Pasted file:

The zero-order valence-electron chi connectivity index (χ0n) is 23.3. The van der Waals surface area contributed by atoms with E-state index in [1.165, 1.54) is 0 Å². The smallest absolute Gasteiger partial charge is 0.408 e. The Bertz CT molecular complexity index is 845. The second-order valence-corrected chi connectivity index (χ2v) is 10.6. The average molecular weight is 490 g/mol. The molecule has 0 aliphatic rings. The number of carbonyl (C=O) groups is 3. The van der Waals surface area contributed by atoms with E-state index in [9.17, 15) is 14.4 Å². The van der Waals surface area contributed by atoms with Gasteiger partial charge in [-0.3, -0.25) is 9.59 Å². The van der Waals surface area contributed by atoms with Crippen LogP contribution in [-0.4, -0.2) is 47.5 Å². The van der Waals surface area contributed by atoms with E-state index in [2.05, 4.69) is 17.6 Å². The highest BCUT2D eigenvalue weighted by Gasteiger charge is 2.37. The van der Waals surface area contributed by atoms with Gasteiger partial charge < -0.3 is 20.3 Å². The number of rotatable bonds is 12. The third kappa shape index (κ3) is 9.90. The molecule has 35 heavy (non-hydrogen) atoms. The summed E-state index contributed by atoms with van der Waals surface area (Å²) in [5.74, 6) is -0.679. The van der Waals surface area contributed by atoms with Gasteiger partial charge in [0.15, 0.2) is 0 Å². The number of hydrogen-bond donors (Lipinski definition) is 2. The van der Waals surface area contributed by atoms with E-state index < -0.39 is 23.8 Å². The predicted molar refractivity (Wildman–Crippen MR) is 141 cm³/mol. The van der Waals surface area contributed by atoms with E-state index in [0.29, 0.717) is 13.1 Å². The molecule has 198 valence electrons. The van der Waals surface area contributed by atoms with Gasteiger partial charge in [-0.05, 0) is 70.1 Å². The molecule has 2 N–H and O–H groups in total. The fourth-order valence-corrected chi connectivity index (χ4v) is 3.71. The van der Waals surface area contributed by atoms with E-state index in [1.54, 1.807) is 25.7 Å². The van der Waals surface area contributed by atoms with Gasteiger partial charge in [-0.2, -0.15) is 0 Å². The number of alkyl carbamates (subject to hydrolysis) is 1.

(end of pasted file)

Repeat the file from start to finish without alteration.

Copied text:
The zero-order valence-electron chi connectivity index (χ0n) is 23.3. The van der Waals surface area contributed by atoms with E-state index in [1.165, 1.54) is 0 Å². The smallest absolute Gasteiger partial charge is 0.408 e. The Bertz CT molecular complexity index is 845. The second-order valence-corrected chi connectivity index (χ2v) is 10.6. The average molecular weight is 490 g/mol. The molecule has 0 aliphatic rings. The number of carbonyl (C=O) groups is 3. The van der Waals surface area contributed by atoms with E-state index in [9.17, 15) is 14.4 Å². The van der Waals surface area contributed by atoms with Gasteiger partial charge in [-0.3, -0.25) is 9.59 Å². The van der Waals surface area contributed by atoms with Crippen LogP contribution in [-0.4, -0.2) is 47.5 Å². The van der Waals surface area contributed by atoms with E-state index in [2.05, 4.69) is 17.6 Å². The highest BCUT2D eigenvalue weighted by Gasteiger charge is 2.37. The van der Waals surface area contributed by atoms with Gasteiger partial charge < -0.3 is 20.3 Å². The number of rotatable bonds is 12. The third kappa shape index (κ3) is 9.90. The molecule has 35 heavy (non-hydrogen) atoms. The summed E-state index contributed by atoms with van der Waals surface area (Å²) in [5.74, 6) is -0.679. The van der Waals surface area contributed by atoms with Gasteiger partial charge in [0.15, 0.2) is 0 Å². The number of hydrogen-bond donors (Lipinski definition) is 2. The van der Waals surface area contributed by atoms with E-state index < -0.39 is 23.8 Å². The predicted molar refractivity (Wildman–Crippen MR) is 141 cm³/mol. The van der Waals surface area contributed by atoms with E-state index in [0.29, 0.717) is 13.1 Å². The molecule has 198 valence electrons. The van der Waals surface area contributed by atoms with Gasteiger partial charge in [-0.05, 0) is 70.1 Å². The molecule has 2 N–H and O–H groups in total. The fourth-order valence-corrected chi connectivity index (χ4v) is 3.71. The van der Waals surface area contributed by atoms with E-state index in [1.54, 1.807) is 25.7 Å². The van der Waals surface area contributed by atoms with Gasteiger partial charge in [-0.2, -0.15) is 0 Å². The number of alkyl carbamates (subject to hydrolysis) is 1.